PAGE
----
posted by mumkin at 10:52 AM on November 8, 2018 [1 favorite]

Are you sure its the lights? My truck was doing that, and it turned out the back wiper motor wasn't turning off properly and was draining battery.
posted by Ftsqg at 10:53 AM on November 8, 2018 [1 favorite]

Ditto on the middle position for the switch. If it's already there, maybe the switch is broken?

Maybe replace the interior bulbs with LED's? They'll draw a lot less current.
posted by Marky at 10:53 AM on November 8, 2018 [1 favorite]

Also for about $100 you can get a portable Jump-starter device, essentially a spare battery that you clip on to your dead battery, providing enough juice for a start.

I second those who are asking why you're turning the light on-- there are plenty of cheap LED lights, lamps, lanterns which you can leave in the car and just change the occasional battery without hazarding your ability to drive when you need it. Thanks to LED tech, they last quite a lot longer than the ol' D-cell driven flashlights my sister and I had as kids, so we could read on dark road-trips.

(If night-lighting is what's needed, consider a red filter for flashlights or whatnot.)
posted by Sunburnt at 11:03 AM on November 8, 2018

Why not just set an alarm called "Check lights in car" every night at 9 p.m.?
posted by Etrigan at 11:04 AM on November 8, 2018 [1 favorite]

Small help may be to change the dome light bulbs to LED bulbs, as they use less power than the standard incandescent bulbs.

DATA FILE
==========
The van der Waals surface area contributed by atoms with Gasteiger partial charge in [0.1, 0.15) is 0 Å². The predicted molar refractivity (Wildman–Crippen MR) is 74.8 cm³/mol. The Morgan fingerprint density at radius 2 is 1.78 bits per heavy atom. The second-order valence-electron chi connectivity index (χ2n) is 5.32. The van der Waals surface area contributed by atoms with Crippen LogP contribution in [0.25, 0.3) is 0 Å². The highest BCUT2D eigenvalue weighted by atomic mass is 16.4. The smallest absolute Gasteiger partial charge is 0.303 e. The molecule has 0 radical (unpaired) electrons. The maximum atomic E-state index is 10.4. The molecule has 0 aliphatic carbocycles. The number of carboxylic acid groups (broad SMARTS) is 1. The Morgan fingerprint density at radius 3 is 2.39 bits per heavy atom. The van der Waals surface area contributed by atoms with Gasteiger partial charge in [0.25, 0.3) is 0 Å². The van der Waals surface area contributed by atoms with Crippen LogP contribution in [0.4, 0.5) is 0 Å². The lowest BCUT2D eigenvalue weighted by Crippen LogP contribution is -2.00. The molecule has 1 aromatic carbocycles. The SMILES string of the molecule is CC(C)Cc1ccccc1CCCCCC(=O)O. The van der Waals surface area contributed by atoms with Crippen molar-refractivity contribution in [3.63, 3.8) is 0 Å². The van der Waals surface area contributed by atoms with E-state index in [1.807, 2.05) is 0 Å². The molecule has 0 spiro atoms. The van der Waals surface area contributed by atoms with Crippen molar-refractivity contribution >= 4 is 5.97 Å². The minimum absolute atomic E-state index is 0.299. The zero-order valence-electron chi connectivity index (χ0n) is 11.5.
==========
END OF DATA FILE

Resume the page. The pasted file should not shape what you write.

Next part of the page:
I did this, took two seconds to do. And I was able to start my car after accidentally leaving my dome light on over night.
posted by PuppetMcSockerson at 11:07 AM on November 8, 2018 [7 favorites]

I kept doing this with the headlights (had to call for a jump several times), and so pasted a sticky note that said "Lights" on the dashboard. This has worked for me.
posted by Francolin at 11:11 AM on November 8, 2018 [1 favorite]

This happened to me recently and I turned the switch to "off" for now, so it'll hopefully be obvious if I do need to use the interior lights. Also, if you don't have one, trickle chargers are great (my mom's backup solution).
posted by ldthomps at 11:34 AM on November 8, 2018 [1 favorite]

I would probably get a clip-on reading light and make it a rule that your daughter has to use that instead of the car's interior lights. For times when one of you really needs to turn on a light, could you fasten something to a place where you'd have to notice or move it when you turn on the light and transfer that thing to your key chain whenever the light goes on? That's what I did years ago when I had a vehicle that didn't make a warning sound if you left your headlights on. I had an alligator clip attached to the headlight knob and if I turned the headlights on I moved the clip to my keychain, where I couldn't help but notice it when I took the keys out of the ignition. A clip might not work for your interior lights, but maybe you could use a sticky note or piece of tape?
posted by Redstart at 11:39 AM on November 8, 2018 [6 favorites]

Keep a flashlight in the car if you typically need interior lighting. I've seen nifty LED lights that have a magnetic base.

I probably know who disabled the warning sound when the lights are on in my vehicle and the door is open, and this person is already on my shit list, but the note on the wheel that says lights doesn't work for me. I have just painted the knob for the lights blaze orange, but am not confident. I will probably pay a mechanic to fix the warning sound.

Every time you drain your battery, it shortens its life, so it gets expensive, not to mention being a huge hassle.
posted by theora55 at 1:03 PM on November 8, 2018

I had this problem with an older minivan - the kids were the main culprit, playing with the lights while it was parked and so on. I bought some 12v buzzers from Radio Shack when they were around and put them into the light fixtures along with the bulbs. They were small and fit just right.